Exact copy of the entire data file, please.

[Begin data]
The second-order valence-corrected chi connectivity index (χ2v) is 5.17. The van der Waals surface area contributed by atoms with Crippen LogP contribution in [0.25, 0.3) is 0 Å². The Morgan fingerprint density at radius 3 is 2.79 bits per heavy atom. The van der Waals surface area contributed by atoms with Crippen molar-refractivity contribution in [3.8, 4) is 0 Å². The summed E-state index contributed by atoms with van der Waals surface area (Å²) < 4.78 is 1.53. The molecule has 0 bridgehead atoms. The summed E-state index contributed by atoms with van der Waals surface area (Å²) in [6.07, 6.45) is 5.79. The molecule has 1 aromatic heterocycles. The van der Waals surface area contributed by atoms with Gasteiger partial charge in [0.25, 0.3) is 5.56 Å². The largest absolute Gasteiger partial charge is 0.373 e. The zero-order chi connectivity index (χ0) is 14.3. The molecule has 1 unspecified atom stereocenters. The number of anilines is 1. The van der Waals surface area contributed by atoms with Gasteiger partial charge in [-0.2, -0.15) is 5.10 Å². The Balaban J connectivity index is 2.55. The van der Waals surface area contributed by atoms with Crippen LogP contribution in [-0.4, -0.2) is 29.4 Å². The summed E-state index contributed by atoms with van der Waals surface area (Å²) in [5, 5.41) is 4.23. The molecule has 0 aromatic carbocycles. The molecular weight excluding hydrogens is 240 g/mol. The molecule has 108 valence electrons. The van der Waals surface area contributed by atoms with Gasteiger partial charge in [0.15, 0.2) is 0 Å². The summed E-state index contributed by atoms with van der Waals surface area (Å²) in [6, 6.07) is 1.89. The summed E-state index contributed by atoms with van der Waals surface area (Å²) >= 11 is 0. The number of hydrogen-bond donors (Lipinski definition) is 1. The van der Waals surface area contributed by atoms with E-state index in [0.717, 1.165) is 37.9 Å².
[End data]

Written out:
The second-order valence-corrected chi connectivity index (χ2v) is 5.17. The van der Waals surface area contributed by atoms with Crippen LogP contribution in [0.25, 0.3) is 0 Å². The Morgan fingerprint density at radius 3 is 2.79 bits per heavy atom. The van der Waals surface area contributed by atoms with Crippen molar-refractivity contribution in [3.8, 4) is 0 Å². The summed E-state index contributed by atoms with van der Waals surface area (Å²) < 4.78 is 1.53. The molecule has 0 bridgehead atoms. The summed E-state index contributed by atoms with van der Waals surface area (Å²) in [6.07, 6.45) is 5.79. The molecule has 1 aromatic heterocycles. The van der Waals surface area contributed by atoms with Gasteiger partial charge in [0.25, 0.3) is 5.56 Å². The largest absolute Gasteiger partial charge is 0.373 e. The zero-order chi connectivity index (χ0) is 14.3. The molecule has 1 unspecified atom stereocenters. The number of anilines is 1. The van der Waals surface area contributed by atoms with Gasteiger partial charge in [-0.2, -0.15) is 5.10 Å². The Balaban J connectivity index is 2.55. The van der Waals surface area contributed by atoms with Crippen LogP contribution in [-0.4, -0.2) is 29.4 Å². The summed E-state index contributed by atoms with van der Waals surface area (Å²) in [5, 5.41) is 4.23. The molecule has 0 aromatic carbocycles. The molecular weight excluding hydrogens is 240 g/mol. The molecule has 108 valence electrons. The van der Waals surface area contributed by atoms with Gasteiger partial charge in [0.15, 0.2) is 0 Å². The summed E-state index contributed by atoms with van der Waals surface area (Å²) in [6, 6.07) is 1.89. The summed E-state index contributed by atoms with van der Waals surface area (Å²) >= 11 is 0. The number of hydrogen-bond donors (Lipinski definition) is 1. The van der Waals surface area contributed by atoms with E-state index in [0.717, 1.165) is 37.9 Å².